All adolescents* and adults with asthma, including those with exercise-induced or infrequent symptoms, should now use an ICS-containing inhaler to control their symptoms and reduce their risk of exacerbations. This provides consistent messaging to patients and prevents them developing a reliance on a SABA that can be difficult to overcome later. While many primary care clinicians have been recommending early ICS initiation for years, this new recommendation will provide clarity in the management of patients with infrequent or exercise-associated symptoms as well as aiding adherence in those who were not regularly taking ICS treatment.

* Defined as people aged 12–17 years

Asthma should still be managed in a stepwise manner and treatment stepped up or down in order to determine the optimal level that controls symptoms, manages exacerbation risk and minimises adverse effects. The level of treatment required to achieve control is in turn used to define asthma severity, e.g. mild asthma is well-controlled at the first step of treatment and severe asthma is uncontrolled despite maximal treatment taken correctly.

Asthma is highly prevalent in New Zealand with 11.5% of people aged over 15 years diagnosed and receiving treatment to control their symptoms. Māori and Pacific peoples and those living in deprived areas are more likely to have asthma and more likely to be severely affected by it. Inequities in asthma care need to be addressed. Institutional racism is one potential reason for these inequities. Māori are less likely than New Zealand Europeans to be prescribed an ICS, to have an asthma action plan or to receive appropriate asthma education. AIR therapy with budesonide/formoterol, either alone or as maintenance and reliever treatment, i.e. SMART, has been shown to improve asthma control in Māori patients. Pacific peoples and people with disadvantaged backgrounds also experience inequities and a significant burden of respiratory disease; similar considerations are required to improve health outcomes for these groups.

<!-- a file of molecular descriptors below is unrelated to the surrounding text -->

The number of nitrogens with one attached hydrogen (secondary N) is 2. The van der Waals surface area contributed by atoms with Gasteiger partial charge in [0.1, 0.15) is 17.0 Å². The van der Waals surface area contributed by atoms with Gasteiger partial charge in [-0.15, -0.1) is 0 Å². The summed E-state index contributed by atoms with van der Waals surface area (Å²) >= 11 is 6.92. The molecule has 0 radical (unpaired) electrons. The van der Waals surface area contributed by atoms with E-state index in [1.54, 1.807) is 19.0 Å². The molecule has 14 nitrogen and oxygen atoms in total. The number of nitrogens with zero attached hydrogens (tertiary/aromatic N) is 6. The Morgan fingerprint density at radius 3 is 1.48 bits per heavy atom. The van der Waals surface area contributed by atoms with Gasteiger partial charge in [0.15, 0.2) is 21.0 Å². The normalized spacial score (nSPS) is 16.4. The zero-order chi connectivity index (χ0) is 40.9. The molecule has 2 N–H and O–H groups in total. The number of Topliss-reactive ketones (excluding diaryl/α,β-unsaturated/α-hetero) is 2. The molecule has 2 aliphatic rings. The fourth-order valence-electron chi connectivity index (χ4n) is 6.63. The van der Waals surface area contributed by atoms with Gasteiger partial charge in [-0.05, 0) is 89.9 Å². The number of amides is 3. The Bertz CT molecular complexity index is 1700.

Questions to consider: